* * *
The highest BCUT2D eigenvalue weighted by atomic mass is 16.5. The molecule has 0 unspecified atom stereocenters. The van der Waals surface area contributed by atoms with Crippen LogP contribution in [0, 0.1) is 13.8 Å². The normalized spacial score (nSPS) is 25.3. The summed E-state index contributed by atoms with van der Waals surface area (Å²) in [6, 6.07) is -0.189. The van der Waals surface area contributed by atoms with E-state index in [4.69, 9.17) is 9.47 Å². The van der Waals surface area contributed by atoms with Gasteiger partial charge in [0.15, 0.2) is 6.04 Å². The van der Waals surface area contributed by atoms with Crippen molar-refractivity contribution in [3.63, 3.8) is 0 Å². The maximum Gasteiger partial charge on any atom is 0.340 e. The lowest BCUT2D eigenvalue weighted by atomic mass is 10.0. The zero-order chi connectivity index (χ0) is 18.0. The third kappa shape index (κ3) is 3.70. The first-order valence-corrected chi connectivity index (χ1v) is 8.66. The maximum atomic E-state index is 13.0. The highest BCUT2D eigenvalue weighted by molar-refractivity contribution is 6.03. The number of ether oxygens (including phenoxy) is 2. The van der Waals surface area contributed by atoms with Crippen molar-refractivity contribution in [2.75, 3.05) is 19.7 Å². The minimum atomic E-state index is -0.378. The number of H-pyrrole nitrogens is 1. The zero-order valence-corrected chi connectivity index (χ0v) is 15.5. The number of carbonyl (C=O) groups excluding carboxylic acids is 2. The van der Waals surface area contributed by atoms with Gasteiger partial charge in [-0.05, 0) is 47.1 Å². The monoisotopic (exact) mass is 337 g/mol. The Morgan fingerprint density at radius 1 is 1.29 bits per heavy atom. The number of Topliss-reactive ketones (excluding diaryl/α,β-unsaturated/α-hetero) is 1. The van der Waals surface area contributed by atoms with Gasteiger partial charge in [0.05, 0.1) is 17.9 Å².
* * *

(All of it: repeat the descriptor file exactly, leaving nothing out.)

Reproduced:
The highest BCUT2D eigenvalue weighted by atomic mass is 16.5. The molecule has 0 unspecified atom stereocenters. The van der Waals surface area contributed by atoms with Crippen LogP contribution in [0, 0.1) is 13.8 Å². The normalized spacial score (nSPS) is 25.3. The summed E-state index contributed by atoms with van der Waals surface area (Å²) in [6, 6.07) is -0.189. The van der Waals surface area contributed by atoms with E-state index in [4.69, 9.17) is 9.47 Å². The van der Waals surface area contributed by atoms with Gasteiger partial charge in [0.15, 0.2) is 6.04 Å². The van der Waals surface area contributed by atoms with Crippen molar-refractivity contribution in [3.63, 3.8) is 0 Å². The maximum Gasteiger partial charge on any atom is 0.340 e. The lowest BCUT2D eigenvalue weighted by atomic mass is 10.0. The zero-order chi connectivity index (χ0) is 18.0. The third kappa shape index (κ3) is 3.70. The first-order valence-corrected chi connectivity index (χ1v) is 8.66. The maximum atomic E-state index is 13.0. The highest BCUT2D eigenvalue weighted by molar-refractivity contribution is 6.03. The number of ether oxygens (including phenoxy) is 2. The van der Waals surface area contributed by atoms with Crippen molar-refractivity contribution in [2.75, 3.05) is 19.7 Å². The minimum atomic E-state index is -0.378. The number of H-pyrrole nitrogens is 1. The zero-order valence-corrected chi connectivity index (χ0v) is 15.5. The number of carbonyl (C=O) groups excluding carboxylic acids is 2. The van der Waals surface area contributed by atoms with Gasteiger partial charge in [-0.05, 0) is 47.1 Å². The monoisotopic (exact) mass is 337 g/mol. The Morgan fingerprint density at radius 1 is 1.29 bits per heavy atom. The number of Topliss-reactive ketones (excluding diaryl/α,β-unsaturated/α-hetero) is 1. The van der Waals surface area contributed by atoms with Gasteiger partial charge in [0.05, 0.1) is 17.9 Å².